The recently released boxed set of electronic music pioneer David Tudor’s work, The Art of David Tudor (1963—1992) on New World Records, charts his transformation from interpreter and co-composer to composer/performer, presenting a selection of full performance recordings of many of his groundbreaking works.
I’ve always found it remarkable that Sean Hickey, who is also the national sales and business development manager for Naxos of America, has had time to create any music of his own. But what is perhaps even more extraordinary is that despite his seemingly never-ending immersion into so many other people’s music, he has found his own distinctive compositional voice.
This collection of Bermel’s music provides a helpful point of entry for those curious to know just what has made this composer so consistently stand out: his music’s fusion of quasi-minimalist beat-based sensibilities with a dizzying diversity of popular and/or indigenous sound sources from across the globe.
Aside from its inherent interest due to the broad range of music that composer Heather Schmidt has fashioned out of one of the more traditional chamber music duo configurations, a new Centrediscs recording of her music for cello and piano duo is a wonderful documentation of an ongoing collaboration between an interpreter (cellist Shauna Rolston) and a composer who is also featured herein as the pianist.
Shelter, composed by Bang on a Can founders Michael Gordon, David Lang, and Julia Wolfe, is a seven-movement evening-length oratorio sung for this recording with crystalline precision by vocalists Martha Cluver, Mellissa Hughes, and Caroline Shaw (yes, that Caroline Shaw) alongside Ensemble Signal (Brad Lubman, conductor).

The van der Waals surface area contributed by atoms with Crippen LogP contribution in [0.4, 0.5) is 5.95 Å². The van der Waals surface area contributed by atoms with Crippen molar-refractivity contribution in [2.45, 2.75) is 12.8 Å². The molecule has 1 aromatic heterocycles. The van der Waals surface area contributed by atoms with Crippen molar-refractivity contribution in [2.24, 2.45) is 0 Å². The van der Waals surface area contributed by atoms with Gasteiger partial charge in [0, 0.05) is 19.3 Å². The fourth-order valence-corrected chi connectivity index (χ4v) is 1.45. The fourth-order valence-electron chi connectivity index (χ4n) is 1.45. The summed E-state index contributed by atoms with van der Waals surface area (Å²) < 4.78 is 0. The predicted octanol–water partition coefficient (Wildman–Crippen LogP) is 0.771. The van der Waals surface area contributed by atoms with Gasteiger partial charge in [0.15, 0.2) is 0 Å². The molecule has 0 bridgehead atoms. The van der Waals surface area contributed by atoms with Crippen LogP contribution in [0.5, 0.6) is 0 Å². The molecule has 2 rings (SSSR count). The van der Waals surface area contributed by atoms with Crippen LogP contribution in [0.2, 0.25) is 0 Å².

The collaborative album Night, which pairs classical pianist Simone Dinnerstein with rootsy singer-songwriter Tift Merritt, is a smorgasbord of songs cherry-picked from various corners of history and culture. It is an interesting and revealing sonic journal of a musical partnership in which both artists embrace elements of risk and experimentation.
It’s remarkable how often people’s opinions of Jennifer Higdon’s music seem—for better or for worse—to be formed based on her fantastically successful orchestral works. A new release showcases a more intimate collection of chamber works that are unmistakably Higdon but which explore different reaches of her musical interests.